After Herman Cain exited a restaurant in Coral Springs, Florida on Wednesday a journalist from CBS was struck by a man later identified as a plainclothes police officer. The two then go into an argument filmed by NBC News.
PALM BAY, FLORIDA -- Herman Cain’s surge in popularity has led to an increased security presence on the campaign trail and several reported run-ins with press, the most recent of which happened yesterday at two campaign stops in South Florida.
Cain first stopped at Versailles Restaurant in Little Havana, Miami, where he was swarmed by at least fifteen TV cameras from local and national outlets. After a speech outside, Cain went into the restaurant’s bakery area to shake hands with patrons, as the crush of media squeezed through a tiny single door and cameramen jockeyed for the best shot, occasionally blocked by one of the three bodyguards surrounding Cain.
As the jostling got particularly pitched, one reporter, ABC's Susan Archer, shouted for all the shoving to stop. “Hey! Hey! Hey! Stop it! Stop it! Right now! Everybody chill out! Stop pushing!”
Logistics were equally tight, and the mood equally tense at the second event of the day, a rally outside Wings Plus restaurant in Coral Springs. After the event Cain entered the restaurant, crammed with bodies, to shake hands with supporters.
While he still had a few security guards with him, they did not seem to be enough to hold back the crowds so Cain could make his way through the restaurant, as a few employees from Wings Plus (identified by their “Wings Plus” polo shirts) began asking people to move out of the way. “Make a hole!” one employee yelled to the crowd at one point.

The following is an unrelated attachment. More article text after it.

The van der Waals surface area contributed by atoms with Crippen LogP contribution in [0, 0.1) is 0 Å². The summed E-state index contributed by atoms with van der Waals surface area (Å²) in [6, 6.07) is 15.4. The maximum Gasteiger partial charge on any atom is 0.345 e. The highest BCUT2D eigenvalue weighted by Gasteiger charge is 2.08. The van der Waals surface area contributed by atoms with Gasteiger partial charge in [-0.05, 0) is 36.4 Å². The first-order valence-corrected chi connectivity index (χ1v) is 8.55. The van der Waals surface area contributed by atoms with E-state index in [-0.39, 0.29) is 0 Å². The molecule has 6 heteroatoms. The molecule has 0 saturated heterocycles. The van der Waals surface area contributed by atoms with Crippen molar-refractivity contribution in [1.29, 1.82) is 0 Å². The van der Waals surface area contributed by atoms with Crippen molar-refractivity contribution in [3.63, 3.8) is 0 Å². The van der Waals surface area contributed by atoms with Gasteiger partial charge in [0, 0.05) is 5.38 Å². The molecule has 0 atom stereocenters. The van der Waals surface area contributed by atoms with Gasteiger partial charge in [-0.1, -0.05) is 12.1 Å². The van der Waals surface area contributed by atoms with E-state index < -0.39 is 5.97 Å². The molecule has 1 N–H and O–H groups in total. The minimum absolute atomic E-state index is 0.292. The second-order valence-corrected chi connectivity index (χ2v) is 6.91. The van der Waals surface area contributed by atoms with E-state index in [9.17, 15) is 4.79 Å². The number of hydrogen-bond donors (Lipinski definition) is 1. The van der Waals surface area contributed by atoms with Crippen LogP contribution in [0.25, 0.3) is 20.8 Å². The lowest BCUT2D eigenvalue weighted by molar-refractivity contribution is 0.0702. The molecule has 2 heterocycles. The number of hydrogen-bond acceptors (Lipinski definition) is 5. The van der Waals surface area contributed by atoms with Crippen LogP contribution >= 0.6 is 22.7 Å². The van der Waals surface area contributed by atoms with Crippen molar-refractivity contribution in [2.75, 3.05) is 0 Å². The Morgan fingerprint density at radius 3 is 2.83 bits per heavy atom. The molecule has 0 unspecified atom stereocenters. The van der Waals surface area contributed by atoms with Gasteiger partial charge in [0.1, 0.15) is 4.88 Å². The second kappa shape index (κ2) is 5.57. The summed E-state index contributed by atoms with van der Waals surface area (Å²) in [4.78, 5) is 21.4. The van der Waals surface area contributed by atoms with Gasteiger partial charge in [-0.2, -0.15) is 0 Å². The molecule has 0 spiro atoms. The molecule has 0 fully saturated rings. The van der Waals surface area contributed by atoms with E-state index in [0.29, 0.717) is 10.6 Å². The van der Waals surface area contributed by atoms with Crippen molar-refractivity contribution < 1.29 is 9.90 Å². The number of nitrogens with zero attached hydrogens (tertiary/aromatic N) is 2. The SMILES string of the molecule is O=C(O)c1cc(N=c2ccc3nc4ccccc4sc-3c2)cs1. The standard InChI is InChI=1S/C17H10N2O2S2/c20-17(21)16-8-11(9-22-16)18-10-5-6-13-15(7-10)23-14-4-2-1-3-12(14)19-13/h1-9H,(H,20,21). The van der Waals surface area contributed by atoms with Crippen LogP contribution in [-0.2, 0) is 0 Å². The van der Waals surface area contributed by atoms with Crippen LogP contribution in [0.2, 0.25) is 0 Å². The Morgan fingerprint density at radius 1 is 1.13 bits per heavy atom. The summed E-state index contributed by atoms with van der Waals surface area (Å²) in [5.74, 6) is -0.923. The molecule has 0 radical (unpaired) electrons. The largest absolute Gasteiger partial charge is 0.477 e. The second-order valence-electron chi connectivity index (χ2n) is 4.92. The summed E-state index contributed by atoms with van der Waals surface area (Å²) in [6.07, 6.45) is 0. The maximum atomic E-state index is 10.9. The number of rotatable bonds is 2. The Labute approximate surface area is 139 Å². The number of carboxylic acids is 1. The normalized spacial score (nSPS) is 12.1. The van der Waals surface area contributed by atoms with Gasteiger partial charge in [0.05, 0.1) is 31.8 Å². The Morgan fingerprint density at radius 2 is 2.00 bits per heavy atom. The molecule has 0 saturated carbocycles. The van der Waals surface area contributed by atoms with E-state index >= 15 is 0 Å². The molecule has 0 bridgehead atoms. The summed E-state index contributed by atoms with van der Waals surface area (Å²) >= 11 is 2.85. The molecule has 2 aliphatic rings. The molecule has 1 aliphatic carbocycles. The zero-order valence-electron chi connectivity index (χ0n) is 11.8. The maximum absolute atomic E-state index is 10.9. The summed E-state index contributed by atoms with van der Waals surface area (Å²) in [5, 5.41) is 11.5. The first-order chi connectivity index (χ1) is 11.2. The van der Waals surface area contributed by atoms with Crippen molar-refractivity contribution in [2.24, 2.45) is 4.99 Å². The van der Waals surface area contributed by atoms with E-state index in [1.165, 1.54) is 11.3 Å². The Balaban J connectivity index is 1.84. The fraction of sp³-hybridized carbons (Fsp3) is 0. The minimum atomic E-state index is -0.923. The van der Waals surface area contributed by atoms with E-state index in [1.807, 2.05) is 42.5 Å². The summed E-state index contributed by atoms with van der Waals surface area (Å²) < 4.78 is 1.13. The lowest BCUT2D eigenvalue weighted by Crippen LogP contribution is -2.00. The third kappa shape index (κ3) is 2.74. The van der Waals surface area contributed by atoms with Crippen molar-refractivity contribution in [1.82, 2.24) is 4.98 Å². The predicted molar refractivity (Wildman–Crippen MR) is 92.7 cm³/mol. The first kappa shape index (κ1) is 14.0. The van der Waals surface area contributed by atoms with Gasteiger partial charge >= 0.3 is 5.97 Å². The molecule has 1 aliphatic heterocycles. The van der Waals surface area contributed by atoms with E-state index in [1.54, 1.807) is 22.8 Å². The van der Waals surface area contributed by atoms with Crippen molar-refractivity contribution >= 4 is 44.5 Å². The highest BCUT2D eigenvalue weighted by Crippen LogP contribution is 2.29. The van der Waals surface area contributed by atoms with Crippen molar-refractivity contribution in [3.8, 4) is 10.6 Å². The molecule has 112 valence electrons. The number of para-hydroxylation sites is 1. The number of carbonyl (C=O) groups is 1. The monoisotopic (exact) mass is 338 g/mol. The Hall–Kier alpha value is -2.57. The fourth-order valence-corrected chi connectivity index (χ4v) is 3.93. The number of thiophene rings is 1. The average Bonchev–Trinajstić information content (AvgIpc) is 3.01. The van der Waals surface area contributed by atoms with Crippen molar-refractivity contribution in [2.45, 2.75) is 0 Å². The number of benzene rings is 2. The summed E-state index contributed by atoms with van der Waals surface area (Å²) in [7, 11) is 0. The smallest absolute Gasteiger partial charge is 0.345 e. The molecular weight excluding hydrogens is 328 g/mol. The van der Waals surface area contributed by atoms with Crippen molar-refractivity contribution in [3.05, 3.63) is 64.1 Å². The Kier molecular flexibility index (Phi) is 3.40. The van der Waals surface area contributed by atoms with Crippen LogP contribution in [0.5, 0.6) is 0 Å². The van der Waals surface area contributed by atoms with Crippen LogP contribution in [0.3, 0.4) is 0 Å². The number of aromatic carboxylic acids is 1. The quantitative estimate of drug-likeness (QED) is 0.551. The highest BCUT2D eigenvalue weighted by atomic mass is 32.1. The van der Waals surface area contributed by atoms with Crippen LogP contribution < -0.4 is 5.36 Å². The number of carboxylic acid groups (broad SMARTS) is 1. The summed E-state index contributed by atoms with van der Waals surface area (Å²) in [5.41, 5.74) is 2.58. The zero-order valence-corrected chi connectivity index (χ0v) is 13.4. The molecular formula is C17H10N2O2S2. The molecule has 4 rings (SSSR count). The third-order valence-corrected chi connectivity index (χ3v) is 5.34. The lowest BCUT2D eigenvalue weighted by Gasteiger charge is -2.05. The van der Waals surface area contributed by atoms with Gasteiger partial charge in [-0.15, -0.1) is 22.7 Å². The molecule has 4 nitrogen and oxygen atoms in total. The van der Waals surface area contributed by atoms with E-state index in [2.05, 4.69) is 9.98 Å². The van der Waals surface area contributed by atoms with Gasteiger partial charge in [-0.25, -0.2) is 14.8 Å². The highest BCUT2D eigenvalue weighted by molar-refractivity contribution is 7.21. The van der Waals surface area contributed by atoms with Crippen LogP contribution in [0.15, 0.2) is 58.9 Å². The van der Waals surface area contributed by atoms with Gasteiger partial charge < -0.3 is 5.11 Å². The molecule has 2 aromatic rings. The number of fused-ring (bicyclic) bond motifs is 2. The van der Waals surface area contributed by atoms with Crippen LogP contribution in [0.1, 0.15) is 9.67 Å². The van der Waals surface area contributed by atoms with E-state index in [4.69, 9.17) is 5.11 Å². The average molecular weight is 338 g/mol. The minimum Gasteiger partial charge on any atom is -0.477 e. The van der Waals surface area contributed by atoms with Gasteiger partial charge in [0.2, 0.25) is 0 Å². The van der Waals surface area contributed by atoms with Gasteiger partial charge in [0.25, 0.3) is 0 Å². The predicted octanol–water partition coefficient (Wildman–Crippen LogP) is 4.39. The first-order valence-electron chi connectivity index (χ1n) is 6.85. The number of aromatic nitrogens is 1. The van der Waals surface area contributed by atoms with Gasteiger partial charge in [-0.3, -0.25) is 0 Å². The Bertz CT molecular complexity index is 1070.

But it was outside the event where the Cain security detail had its most heated encounter with a journalist that day.
As reporters ran outside to cover Cain’s exit from the restaurant and walk to his bus, one journalist, Lindsey Boerma of CBS, was struck by a man who was later revealed as a plainclothes police officer. Boerma said the officer, identified by the Coral Springs police department as Sgt. William Reid, stuck his arm out and clotheslined her.
The two got into an argument after the encounter which was filmed by NBC News.
Reid: you hurt my arm, actually. What's your name?
Boerma: Are you kidding me?
Reid: No I'll need your name because you actually hurt my arm when you ran into it.
Boerma: You stabbed it out in front of me, are you kidding?
Reid: I’ll need your information.
Reid: Are you serious?
Lindsey: I’m trying to do a job here.
Reid: You actually hurt my arm when you ran into my arm. Now she’s gotta give me her information.
Boerma: You jabbed your arm out at me!
Reid: You ran into me!
Boerma: Because you stuck your arm out at me twice!
Reid: My arm was there! My arm was there!
Boerma: You should apologize to me.
Reid: You should apologize to me for hurting my arm. You’re not going to apologize to me? That’s not very nice. That’s not very nice.
At this point, Reid approached NBC’s camera, which has caught the encounter on tape. Reid took out his cell phone and said he was filming NBC. “I’ll film you for a little bit, too,” he said. When asked whom he was working for, Reid said, “I’m an independent reporter.” (It was not until after the Cain bus had left the event site that police officers revealed he was an undercover police officer).
According to CBS News, three members of Herman Cain’s campaign team later apologized to Boerma for the incident. Cain spokesman JD Gordon told NBC News that the encounter was “preventable” and that the Cain campaign is “looking into the incidents to prevent anything like this from happening again.”
The Coral Springs police department later said that the Cain campaign had hired four city police officers to protect him at the event. Twelve other officers were dispatched to the scene on city time to help “keep the peace,” according to police at the event.
These are not the first incidents reported involving altercations between Cain’s security apparatus and the media. The New York Times reported a brush-up between a bodyguard and a female reporter at an event in Michigan on Nov. 10th, and a Washington Post reporter detailed an encounter with a guard in Iowa on Nov. 15th.
NBC's Andrew Rafferty contributed reporting.